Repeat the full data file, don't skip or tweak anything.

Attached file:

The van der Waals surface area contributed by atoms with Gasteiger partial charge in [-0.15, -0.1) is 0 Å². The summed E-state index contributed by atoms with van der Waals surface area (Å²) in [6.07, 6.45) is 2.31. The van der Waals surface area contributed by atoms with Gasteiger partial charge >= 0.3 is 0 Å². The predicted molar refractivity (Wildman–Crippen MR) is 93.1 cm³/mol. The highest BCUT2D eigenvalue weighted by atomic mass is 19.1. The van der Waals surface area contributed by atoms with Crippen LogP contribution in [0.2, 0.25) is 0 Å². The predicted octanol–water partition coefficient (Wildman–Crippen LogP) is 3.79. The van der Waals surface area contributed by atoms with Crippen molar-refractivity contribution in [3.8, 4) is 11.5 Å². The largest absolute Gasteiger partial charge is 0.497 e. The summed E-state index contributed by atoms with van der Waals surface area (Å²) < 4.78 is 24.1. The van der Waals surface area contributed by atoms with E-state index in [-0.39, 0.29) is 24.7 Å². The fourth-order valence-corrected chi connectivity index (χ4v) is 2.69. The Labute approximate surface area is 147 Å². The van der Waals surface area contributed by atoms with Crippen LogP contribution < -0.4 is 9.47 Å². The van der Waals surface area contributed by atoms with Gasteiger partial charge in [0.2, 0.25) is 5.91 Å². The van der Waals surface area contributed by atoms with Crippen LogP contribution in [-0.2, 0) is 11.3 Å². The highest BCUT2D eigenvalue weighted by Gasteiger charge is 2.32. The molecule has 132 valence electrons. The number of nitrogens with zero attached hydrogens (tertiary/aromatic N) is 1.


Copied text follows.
The van der Waals surface area contributed by atoms with Gasteiger partial charge in [-0.15, -0.1) is 0 Å². The summed E-state index contributed by atoms with van der Waals surface area (Å²) in [6.07, 6.45) is 2.31. The van der Waals surface area contributed by atoms with Gasteiger partial charge >= 0.3 is 0 Å². The predicted molar refractivity (Wildman–Crippen MR) is 93.1 cm³/mol. The highest BCUT2D eigenvalue weighted by atomic mass is 19.1. The van der Waals surface area contributed by atoms with Crippen LogP contribution in [0.2, 0.25) is 0 Å². The predicted octanol–water partition coefficient (Wildman–Crippen LogP) is 3.79. The van der Waals surface area contributed by atoms with Crippen molar-refractivity contribution in [3.8, 4) is 11.5 Å². The largest absolute Gasteiger partial charge is 0.497 e. The summed E-state index contributed by atoms with van der Waals surface area (Å²) < 4.78 is 24.1. The van der Waals surface area contributed by atoms with E-state index in [-0.39, 0.29) is 24.7 Å². The fourth-order valence-corrected chi connectivity index (χ4v) is 2.69. The Labute approximate surface area is 147 Å². The van der Waals surface area contributed by atoms with Crippen LogP contribution < -0.4 is 9.47 Å². The van der Waals surface area contributed by atoms with Gasteiger partial charge in [0.2, 0.25) is 5.91 Å². The van der Waals surface area contributed by atoms with Crippen LogP contribution in [-0.2, 0) is 11.3 Å². The highest BCUT2D eigenvalue weighted by Gasteiger charge is 2.32. The molecule has 132 valence electrons. The number of nitrogens with zero attached hydrogens (tertiary/aromatic N) is 1.